Statement on Mental Health Awareness Month From Building Back Together


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WASHINGTON, D.C. — As Mental Health Awareness Month comes to a close, Building Back Together Communications Director Blake Goodman released the following statement celebrating the historic investments and progress of the Biden-Harris Administration in supporting those struggling with mental health conditions and their loved ones: 

“This Mental Health Awareness Month, Building Back Together stands with Americans across the country whose lives have been impacted by struggles with mental health, as well as their loved ones and caregivers. We take pride in witnessing the historic investments made since the Biden-Harris Administration took office toward increasing access to care, lowering health care costs and supporting the mental health of young Americans.

“From the passage of the Bipartisan Safer Communities Act — leading to the largest investment in student mental health in our nation’s history — to the expansion of Medicare to cover mental health services, this administration has demonstrated its commitment to creating a safer, healthier nation. These investments are saving lives across the country, and Building Back Together applauds this historic work to ensure Americans have access to affordable, life-saving care.”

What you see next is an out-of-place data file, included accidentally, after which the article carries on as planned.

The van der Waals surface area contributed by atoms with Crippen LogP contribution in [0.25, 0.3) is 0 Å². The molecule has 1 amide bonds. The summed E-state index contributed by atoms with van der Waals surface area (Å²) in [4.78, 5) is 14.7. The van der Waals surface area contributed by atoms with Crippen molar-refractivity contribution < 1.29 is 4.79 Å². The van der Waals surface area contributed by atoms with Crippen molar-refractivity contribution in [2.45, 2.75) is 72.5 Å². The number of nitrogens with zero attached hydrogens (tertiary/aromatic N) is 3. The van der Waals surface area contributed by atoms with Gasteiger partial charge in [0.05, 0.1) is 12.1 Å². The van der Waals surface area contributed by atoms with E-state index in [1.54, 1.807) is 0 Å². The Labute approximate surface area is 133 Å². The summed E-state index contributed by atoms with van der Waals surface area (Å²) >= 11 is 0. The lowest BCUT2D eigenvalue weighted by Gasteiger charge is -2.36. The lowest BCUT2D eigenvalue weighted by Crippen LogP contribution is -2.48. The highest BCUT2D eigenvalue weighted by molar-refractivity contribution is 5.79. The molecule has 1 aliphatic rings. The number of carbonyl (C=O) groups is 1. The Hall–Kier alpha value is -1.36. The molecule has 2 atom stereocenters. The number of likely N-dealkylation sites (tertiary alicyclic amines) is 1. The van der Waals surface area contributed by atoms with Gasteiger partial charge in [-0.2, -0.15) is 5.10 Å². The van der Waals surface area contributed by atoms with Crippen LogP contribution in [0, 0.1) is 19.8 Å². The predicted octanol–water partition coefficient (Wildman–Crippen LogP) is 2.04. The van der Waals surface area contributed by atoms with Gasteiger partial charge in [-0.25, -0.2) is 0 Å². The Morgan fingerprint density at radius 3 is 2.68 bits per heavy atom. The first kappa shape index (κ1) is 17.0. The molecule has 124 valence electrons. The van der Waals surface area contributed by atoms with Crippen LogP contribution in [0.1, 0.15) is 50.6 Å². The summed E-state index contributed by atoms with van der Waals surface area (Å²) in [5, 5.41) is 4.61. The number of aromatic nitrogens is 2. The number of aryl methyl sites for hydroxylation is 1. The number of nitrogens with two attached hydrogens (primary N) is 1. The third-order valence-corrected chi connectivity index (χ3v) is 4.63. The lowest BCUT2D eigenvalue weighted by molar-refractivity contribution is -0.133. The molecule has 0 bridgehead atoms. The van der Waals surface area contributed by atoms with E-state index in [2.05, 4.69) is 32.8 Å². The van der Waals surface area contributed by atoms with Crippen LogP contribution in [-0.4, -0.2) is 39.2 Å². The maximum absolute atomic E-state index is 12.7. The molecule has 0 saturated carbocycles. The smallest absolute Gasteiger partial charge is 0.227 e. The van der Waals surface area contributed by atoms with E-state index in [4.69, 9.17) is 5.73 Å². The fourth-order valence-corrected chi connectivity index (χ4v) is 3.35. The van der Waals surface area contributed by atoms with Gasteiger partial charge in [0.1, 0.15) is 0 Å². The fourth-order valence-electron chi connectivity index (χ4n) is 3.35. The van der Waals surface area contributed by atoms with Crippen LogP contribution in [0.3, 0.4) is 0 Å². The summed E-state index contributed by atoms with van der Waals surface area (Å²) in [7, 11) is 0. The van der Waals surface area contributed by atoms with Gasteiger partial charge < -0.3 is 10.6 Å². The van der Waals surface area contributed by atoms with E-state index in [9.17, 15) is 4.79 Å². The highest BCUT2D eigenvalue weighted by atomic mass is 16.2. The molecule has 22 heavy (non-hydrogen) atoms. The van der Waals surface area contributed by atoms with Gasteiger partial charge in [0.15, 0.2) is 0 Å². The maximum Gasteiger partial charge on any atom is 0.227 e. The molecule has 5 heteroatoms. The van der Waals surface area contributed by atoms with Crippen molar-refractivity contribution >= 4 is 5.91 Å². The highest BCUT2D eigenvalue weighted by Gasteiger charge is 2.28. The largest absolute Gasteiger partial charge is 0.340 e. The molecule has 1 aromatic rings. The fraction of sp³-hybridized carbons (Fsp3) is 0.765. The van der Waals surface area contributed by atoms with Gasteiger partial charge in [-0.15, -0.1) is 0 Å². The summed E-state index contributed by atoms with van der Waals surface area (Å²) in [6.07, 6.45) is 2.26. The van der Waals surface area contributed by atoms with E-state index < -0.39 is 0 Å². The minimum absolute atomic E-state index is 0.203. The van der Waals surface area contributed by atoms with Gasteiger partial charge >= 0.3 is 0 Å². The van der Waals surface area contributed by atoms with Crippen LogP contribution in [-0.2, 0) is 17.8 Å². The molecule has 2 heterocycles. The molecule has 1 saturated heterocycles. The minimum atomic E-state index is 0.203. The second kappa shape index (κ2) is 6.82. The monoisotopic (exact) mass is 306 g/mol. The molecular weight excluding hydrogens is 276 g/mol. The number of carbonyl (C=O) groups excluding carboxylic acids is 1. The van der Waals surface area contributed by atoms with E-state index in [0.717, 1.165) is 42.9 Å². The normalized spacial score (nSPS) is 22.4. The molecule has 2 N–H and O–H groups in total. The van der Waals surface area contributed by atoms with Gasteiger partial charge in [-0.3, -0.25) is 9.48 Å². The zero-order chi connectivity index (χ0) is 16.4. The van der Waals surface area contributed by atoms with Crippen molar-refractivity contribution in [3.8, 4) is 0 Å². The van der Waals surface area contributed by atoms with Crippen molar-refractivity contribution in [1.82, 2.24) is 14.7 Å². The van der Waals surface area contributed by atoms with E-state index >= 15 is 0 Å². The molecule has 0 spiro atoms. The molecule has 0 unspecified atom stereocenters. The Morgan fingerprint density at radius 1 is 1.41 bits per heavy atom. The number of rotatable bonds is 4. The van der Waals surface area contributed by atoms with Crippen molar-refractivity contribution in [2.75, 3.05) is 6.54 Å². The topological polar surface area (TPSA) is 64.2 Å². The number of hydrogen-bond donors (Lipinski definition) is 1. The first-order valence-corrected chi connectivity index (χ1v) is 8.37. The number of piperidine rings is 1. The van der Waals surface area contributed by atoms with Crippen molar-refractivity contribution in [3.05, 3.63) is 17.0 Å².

In response to the mental health crisis facing many Americans, the Biden-Harris Administration has taken many significant actions, including:

  • This month alone, the Biden-Harris Administration announced $46.8 million in behavioral health funding opportunities to support youth mental health, the behavioral health care workforce, substance use treatment and recovery, integrated health care solutions and training and technical assistance.
  • Investing $1 billion through the Bipartisan Safer Communities Act to provide mental health care to students at school and to train and diversify the pipeline of school counselors, social workers, and psychologists.
  • Greenlighting and funding the nationwide expansion of Certified Community Behavioral Health Clinics, which provide mental health and substance abuse counseling services to anyone who needs help, regardless of their ability to pay or diagnosis.
  • Transitioning the National Suicide & Crisis Lifeline to an easy-to-remember phone number, 9-8-8, and committing more than $400 million – an 18-fold increase in federal support – to ensure people at risk can access trained crisis counselors via phone, chat, and text.
  • Released a comprehensive public health strategy for reducing military and veteran suicide, including additional capacity for the Department of Veteran Affairs to help veterans get the help they need.